On our latest podcast, Andy Langer talks to Houston’s top cop about the gun debate and his first eighteen months on the job.
Stop blowing up your expensive coolers, says the firearms lobby.
In a strongly-worded letter, the nation's premiere gun-rights organization called out the activities of Open Carry groups in Texas.
The Armed Citizens Project, a Houston-based nonprofit seeks to provide free firearms for residents of high-crime neighborhoods in an effort to fight crime. Not surprisingly, opinions vary on the programs goals.
Unlike the NRA, “Uncle Ted” did not go quiet or show any signs of softening his stance on guns after last week’s Newtown shooting.
Four Texans received Fs—almost as many Texans as received A+s.
In the late seventies, Ted Nugent (a.k.a. “the Nuge” or “Uncle Ted”) had the country’s biggest hard-rock touring act—a wild-ass blend of in-your-face energy, obscene language, and a well-placed loincloth. Now he’s the country’s biggest gun rights advocate—and all that’s changed is the loincloth.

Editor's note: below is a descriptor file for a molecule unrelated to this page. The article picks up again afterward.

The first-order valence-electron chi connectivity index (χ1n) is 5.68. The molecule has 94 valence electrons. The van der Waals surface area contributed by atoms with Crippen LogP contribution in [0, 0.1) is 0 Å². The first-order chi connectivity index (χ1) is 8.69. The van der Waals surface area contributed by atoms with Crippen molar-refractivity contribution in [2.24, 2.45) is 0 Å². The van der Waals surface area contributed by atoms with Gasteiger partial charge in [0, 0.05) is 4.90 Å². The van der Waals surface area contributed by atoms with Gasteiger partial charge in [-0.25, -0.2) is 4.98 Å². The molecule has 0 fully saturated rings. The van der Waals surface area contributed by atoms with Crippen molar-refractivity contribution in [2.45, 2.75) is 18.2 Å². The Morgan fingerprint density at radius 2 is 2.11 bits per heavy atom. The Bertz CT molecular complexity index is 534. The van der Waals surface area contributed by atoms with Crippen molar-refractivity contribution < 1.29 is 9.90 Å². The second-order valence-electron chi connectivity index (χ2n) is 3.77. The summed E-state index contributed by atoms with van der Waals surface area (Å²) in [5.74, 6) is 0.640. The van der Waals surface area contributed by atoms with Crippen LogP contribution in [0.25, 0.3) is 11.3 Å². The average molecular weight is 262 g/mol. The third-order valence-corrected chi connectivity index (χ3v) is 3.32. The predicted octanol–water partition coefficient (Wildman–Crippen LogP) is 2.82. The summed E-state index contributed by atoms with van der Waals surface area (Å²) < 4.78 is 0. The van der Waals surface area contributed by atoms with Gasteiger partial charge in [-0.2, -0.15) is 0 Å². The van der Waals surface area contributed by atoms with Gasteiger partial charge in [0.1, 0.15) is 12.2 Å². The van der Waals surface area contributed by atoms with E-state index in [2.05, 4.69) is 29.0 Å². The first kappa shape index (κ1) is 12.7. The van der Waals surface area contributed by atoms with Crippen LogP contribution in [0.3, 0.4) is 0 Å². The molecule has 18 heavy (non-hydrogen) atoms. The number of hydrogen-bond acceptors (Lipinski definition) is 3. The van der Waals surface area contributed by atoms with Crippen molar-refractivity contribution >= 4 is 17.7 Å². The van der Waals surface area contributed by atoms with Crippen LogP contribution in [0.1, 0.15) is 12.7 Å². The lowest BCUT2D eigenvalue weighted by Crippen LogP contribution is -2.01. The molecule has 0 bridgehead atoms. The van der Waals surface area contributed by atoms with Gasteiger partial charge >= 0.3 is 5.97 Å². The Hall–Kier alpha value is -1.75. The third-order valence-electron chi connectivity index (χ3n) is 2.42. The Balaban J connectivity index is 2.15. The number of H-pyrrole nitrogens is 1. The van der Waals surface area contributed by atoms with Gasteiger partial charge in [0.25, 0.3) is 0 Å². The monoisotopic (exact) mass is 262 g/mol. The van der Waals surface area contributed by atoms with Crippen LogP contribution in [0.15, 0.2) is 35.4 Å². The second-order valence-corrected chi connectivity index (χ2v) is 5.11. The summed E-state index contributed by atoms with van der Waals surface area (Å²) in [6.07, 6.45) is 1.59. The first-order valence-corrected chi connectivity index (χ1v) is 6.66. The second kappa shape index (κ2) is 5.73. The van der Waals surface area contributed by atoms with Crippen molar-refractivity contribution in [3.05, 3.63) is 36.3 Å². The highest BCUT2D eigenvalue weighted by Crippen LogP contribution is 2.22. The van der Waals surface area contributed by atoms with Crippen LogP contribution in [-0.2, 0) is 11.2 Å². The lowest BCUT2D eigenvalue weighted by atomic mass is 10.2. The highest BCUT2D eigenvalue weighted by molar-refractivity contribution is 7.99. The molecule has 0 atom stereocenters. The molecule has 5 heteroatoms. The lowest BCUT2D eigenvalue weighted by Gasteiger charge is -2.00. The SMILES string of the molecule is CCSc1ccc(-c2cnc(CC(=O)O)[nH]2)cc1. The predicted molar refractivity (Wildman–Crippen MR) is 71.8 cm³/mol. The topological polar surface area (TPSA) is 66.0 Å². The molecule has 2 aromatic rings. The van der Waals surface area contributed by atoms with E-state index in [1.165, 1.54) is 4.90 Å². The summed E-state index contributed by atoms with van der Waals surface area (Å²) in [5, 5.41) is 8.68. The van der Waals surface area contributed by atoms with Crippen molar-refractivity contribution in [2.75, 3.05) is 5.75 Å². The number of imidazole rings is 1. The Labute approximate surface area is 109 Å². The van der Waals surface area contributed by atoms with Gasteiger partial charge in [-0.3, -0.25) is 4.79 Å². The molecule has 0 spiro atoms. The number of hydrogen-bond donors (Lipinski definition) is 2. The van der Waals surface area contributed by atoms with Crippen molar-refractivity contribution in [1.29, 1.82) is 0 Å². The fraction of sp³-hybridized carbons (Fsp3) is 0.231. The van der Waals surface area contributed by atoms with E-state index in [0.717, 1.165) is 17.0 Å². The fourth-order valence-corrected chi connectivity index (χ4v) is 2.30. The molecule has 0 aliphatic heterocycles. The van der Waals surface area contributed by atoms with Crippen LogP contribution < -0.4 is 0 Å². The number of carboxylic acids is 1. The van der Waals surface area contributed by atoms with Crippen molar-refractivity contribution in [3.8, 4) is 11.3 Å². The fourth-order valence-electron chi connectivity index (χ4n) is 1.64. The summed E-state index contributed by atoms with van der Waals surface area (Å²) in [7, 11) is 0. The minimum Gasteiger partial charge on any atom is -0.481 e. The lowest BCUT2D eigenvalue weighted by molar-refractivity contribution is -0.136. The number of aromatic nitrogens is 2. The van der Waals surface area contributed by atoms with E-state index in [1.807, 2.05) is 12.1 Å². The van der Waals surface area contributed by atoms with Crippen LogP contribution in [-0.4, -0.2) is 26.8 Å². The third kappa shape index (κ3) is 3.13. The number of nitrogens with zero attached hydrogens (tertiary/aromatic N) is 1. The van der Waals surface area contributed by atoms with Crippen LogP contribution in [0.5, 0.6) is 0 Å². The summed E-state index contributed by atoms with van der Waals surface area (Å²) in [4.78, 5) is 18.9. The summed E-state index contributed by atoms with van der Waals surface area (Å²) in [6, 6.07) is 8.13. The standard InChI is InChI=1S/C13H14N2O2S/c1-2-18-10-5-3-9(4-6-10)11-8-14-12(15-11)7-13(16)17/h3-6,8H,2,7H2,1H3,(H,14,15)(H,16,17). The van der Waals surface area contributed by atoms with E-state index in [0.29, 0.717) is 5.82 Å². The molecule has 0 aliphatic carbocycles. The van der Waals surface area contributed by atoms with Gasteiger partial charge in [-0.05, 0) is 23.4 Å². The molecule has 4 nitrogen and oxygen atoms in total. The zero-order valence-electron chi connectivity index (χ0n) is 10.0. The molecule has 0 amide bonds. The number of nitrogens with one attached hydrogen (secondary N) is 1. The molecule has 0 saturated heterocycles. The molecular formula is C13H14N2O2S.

In the state with the nation’s most celebrated concealed carry law, is it any wonder that the annual convention of pistol packers, peddlers, and promoters was number one with a bullet?
Are gun sellers responsible for gun deaths? Gun store owners and gun show promoters each say no, but that may be all they agree on.
At the state capitol, where talk of concealed weapons consumes us still, emotion is winning the day.
During the first week of April, as the Legislature considered the case for concealed weapons, Texas mourned the consequences of two gun-related tragedies in Corpus Christi: the murder of Tejano superstar Selena Quintanilla Perez and the shooting of five workers at a refinery inspection company by a disgruntled